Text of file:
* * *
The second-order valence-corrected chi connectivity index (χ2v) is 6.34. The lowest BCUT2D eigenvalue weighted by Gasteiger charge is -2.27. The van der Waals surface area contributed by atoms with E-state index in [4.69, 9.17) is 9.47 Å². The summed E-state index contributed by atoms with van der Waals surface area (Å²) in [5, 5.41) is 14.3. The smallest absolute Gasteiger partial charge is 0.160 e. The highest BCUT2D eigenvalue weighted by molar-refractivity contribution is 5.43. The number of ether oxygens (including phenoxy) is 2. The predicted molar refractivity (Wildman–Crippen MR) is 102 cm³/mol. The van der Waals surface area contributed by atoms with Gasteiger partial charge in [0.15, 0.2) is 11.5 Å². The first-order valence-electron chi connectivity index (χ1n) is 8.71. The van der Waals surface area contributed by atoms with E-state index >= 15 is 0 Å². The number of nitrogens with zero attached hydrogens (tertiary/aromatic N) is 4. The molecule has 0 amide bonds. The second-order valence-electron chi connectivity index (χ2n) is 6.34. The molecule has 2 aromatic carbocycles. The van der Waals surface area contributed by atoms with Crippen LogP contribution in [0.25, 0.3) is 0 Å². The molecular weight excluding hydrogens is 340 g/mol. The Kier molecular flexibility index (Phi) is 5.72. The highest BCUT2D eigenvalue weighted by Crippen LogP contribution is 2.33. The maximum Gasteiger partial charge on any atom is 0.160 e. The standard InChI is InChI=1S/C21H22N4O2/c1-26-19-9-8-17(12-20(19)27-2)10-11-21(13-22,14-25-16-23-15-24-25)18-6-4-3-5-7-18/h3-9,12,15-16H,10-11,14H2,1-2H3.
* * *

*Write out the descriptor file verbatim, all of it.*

The second-order valence-corrected chi connectivity index (χ2v) is 6.34. The lowest BCUT2D eigenvalue weighted by Gasteiger charge is -2.27. The van der Waals surface area contributed by atoms with E-state index in [4.69, 9.17) is 9.47 Å². The summed E-state index contributed by atoms with van der Waals surface area (Å²) in [5, 5.41) is 14.3. The smallest absolute Gasteiger partial charge is 0.160 e. The highest BCUT2D eigenvalue weighted by molar-refractivity contribution is 5.43. The number of ether oxygens (including phenoxy) is 2. The predicted molar refractivity (Wildman–Crippen MR) is 102 cm³/mol. The van der Waals surface area contributed by atoms with Gasteiger partial charge in [0.15, 0.2) is 11.5 Å². The first-order valence-electron chi connectivity index (χ1n) is 8.71. The van der Waals surface area contributed by atoms with E-state index >= 15 is 0 Å². The number of nitrogens with zero attached hydrogens (tertiary/aromatic N) is 4. The molecule has 0 amide bonds. The second-order valence-electron chi connectivity index (χ2n) is 6.34. The molecule has 2 aromatic carbocycles. The van der Waals surface area contributed by atoms with Crippen LogP contribution in [0.25, 0.3) is 0 Å². The molecular weight excluding hydrogens is 340 g/mol. The Kier molecular flexibility index (Phi) is 5.72. The highest BCUT2D eigenvalue weighted by Crippen LogP contribution is 2.33. The maximum Gasteiger partial charge on any atom is 0.160 e. The standard InChI is InChI=1S/C21H22N4O2/c1-26-19-9-8-17(12-20(19)27-2)10-11-21(13-22,14-25-16-23-15-24-25)18-6-4-3-5-7-18/h3-9,12,15-16H,10-11,14H2,1-2H3.